Australia's Channel Seven is looking at how it will cover the games once the season resumes. They have announced that commentators would do their work remotely from a studio rather than at the grounds. However, there could still be broadcast team members, such as boundary riders, at the grounds. One member of the that team, Brian Taylor would still conduct postgame interviews with players and do so remotely. According to Seven boss Lewis Martin, they are looking at "... COVID versions of 'Roaming Brian'.''
After the conclusion of the opening, so far only, round of the season a number of SEN listeners called in saying they missed the roar of the crowds and suggested artificial crowd noise. Seven has been trialing the use of artificial crowd noise but Martin said the network " ... would not innovate 'for innovation's sake' ... there's so many ideas. We're certainly looking at a number of innovations." The use of artificial crowd noise was tried for the GWS vs Geelong match. Martin did not think viewers would miss crowd noise if a game scores were tight.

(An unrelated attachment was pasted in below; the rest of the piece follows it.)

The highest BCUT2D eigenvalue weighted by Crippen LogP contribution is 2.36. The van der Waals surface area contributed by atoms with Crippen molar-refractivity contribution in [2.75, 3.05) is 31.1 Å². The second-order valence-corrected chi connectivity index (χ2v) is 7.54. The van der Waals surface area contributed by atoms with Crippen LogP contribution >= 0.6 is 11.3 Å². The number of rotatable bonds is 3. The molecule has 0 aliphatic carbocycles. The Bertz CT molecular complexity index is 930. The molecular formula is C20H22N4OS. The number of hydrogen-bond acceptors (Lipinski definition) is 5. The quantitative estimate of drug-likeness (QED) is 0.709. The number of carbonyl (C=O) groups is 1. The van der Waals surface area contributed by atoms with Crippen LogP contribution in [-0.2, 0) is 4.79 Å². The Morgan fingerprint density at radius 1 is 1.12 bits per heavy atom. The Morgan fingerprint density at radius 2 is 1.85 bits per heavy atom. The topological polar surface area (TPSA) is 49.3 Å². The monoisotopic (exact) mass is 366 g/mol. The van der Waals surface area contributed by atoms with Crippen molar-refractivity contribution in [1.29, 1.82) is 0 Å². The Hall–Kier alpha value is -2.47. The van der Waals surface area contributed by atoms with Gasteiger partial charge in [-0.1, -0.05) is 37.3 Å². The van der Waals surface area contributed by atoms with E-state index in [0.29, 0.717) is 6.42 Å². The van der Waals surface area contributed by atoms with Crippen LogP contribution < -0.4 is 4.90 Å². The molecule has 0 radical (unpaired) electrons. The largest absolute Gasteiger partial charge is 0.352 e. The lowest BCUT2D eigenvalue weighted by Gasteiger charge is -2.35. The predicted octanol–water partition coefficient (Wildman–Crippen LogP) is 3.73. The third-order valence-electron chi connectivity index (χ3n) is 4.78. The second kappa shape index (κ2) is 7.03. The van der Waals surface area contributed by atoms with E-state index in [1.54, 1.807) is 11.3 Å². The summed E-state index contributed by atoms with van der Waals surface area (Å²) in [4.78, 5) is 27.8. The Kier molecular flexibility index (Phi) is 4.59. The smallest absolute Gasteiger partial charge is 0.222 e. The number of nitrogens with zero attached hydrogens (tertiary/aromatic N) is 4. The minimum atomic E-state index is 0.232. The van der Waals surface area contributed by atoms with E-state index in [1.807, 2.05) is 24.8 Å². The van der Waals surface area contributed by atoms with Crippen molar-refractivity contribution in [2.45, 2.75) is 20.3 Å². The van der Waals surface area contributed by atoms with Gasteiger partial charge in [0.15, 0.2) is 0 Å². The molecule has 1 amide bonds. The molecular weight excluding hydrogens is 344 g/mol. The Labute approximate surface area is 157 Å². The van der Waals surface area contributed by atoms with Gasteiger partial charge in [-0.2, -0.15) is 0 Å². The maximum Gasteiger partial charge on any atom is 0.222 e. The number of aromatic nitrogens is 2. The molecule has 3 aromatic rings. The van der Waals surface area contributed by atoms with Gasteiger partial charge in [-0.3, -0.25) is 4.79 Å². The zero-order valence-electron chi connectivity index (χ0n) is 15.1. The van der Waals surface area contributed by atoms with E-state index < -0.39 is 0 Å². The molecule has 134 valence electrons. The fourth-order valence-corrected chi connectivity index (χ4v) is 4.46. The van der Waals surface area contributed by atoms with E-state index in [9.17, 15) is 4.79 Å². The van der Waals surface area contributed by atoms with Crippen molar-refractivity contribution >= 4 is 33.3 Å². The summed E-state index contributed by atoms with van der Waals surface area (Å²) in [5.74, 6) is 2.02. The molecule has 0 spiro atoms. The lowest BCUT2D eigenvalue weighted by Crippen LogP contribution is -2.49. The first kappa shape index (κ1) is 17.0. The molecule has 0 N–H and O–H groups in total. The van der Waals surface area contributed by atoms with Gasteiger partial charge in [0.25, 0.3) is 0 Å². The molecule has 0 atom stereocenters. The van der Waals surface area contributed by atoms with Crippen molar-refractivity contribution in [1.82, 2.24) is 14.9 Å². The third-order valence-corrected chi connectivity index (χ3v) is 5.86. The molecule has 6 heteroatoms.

For the most part, the division of games between networks is still up in the air. Seven will retain their traditional Friday and Saturday nights, as well as the Sunday mid-afternoon (usually 3:20 AEST [1:20 AM US EDT]) games. Thursday night games have usually been shared between Seven and Foxtel but it is still unknown how any Wednesday nights would be divided. Games on Wednesdays is still speculative, depending on whether or not the AFL needs to compress the season further.
Martin said Seven preferred larger stadiums such as the MCG and Marvel over smaller suburban grounds but that it was still up to the AFL and the authorities. He was also unsure about the broadcast teams for Friday nights as Seven waits for the league to announce firm schedules to appoint their teams. Nor is he sure as to how many games Seven will get under the revised schedules.
Under normal circumstances, according the broadcast agreement, Seven had three-and-a half-games per round, and Foxtel had five-and-a-half. The "half" included a mix of Thursdays and public holiday games such as Anzac Day and the Queen's Birthday. The loss of those and the Easter Monday matches requires revised arrangements for the broadcasters.
Source: theage.com.au, Seven Network
Article last changed on Sunday, May 10, 2020 - 2:26 PM EDT